21. The method of claim 18, wherein (b) comprises adding the nonionic surfactant while injecting the hydrophilically modified polymer into the wellbore to dissolve and disperse the nonionic surfactant into the hydrophilically modified polymer.
22. The method of claim 21 wherein the nonionic surfactant is a solid or a liquid.
23. A method of treating a subterranean formation comprising:
a) providing a wellbore treatment composition comprising a hydrophilically modified polymer with one or more hydrophilic side chains, wherein the hydrophilically modified polymers exhibits thermally triggered physical association at a first temperature trigger point of at least about 25° C., and a nonionic surfactant that exhibits thermally triggered physical association at a second temperature trigger point, wherein the second temperature trigger point is higher than the first temperature trigger point;
b) injecting the wellbore treatment composition into a wellbore;
c) allowing the wellbore treatment composition to exceed the second temperature trigger point prior to reaching the bottom of the borehole so as to increase the viscosity of the wellbore treatment composition; and
d) treating the subterranean formation.
24. The method of claim 23, further comprising reducing the viscosity of the wellbore treatment composition to remove the composition from the wellbore.
25. The method of claim 23, further comprising adding another wellbore treatment composition having a nonionic surfactant with a temperature trigger point less than the second temperature trigger point and higher than the first tempurature trigger point.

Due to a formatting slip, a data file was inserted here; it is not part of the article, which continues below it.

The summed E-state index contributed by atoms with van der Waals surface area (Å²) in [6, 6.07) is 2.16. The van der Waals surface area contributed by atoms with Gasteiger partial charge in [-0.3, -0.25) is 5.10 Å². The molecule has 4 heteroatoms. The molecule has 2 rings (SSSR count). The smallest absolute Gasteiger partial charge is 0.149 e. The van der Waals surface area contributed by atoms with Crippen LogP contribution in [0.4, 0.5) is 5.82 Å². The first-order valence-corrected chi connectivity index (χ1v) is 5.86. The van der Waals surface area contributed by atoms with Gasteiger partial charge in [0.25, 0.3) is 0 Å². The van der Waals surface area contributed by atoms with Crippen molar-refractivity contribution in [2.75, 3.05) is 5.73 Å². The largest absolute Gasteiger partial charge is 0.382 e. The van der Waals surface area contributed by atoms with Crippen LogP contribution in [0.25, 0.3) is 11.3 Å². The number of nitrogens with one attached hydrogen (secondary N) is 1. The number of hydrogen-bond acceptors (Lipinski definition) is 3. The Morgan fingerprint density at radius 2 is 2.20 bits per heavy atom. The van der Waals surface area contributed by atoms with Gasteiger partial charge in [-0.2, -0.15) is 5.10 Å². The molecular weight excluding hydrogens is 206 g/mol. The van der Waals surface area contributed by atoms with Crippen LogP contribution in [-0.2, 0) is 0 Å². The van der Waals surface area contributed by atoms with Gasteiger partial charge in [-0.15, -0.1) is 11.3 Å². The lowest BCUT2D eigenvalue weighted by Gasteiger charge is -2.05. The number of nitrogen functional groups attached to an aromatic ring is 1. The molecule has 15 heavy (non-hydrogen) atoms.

26. A method of treating a reservoir comprising:
a) providing a reservoir treatment composition comprising a hydrophilic polymer with one or more hydrophilic side chains, and a nonionic surfactant, wherein said nonionic surfactant exhibits thermally triggered physical association with the hydrophilic side chains of said hydrophilically modified polymer at a first temperature trigger point.
b) injecting the reservoir treatment composition into the reservoir;
c) allowing the reservoir treatment composition to exceed a temperature greater than the first temperature trigger point after it passes into the reservoir so as to increase the viscosity of the reservoir treatment composition.
27. The method of claim 26 wherein the wellbore treatment composition further comprises a proppant, a pH control component, a chemical cross-linking agent, a clay stabilizer, a chelating agent, a chemical buffer, a breaker, or combinations thereof.
28. The method of claim 26 wherein the proppant comprises sand particles, ceramic particles, or synthetic polymer particles.
29. A method of making a wellbore treatment composition comprising:
a) providing a hydrophilic polysaccharide;
b) mixing the hydrophilic polysaccharide with a hydrophilic monomer; and
c) reacting the hydrophilic polysaccharide to the monomer to modify the hydrophilic polysaccharide with a plurality of hydrophilic side chains.
30. The method of claim 29 wherein the hydrophilic polysaccharide comprises cellulose, carboxymethyl cellulose (CMC), hydroxyethyl cellulose (HEC), hydroxypropyl cellulose (HPC), guar gum, hydroxypropyl guar gum (HPG), carboxymethylhydroxypropyl guar (CMHPG), dextran, locust bean gum (LBG), welan gum, xanthan gum, scleroglucan, succinoglycan, polypeptide, or combinations thereof.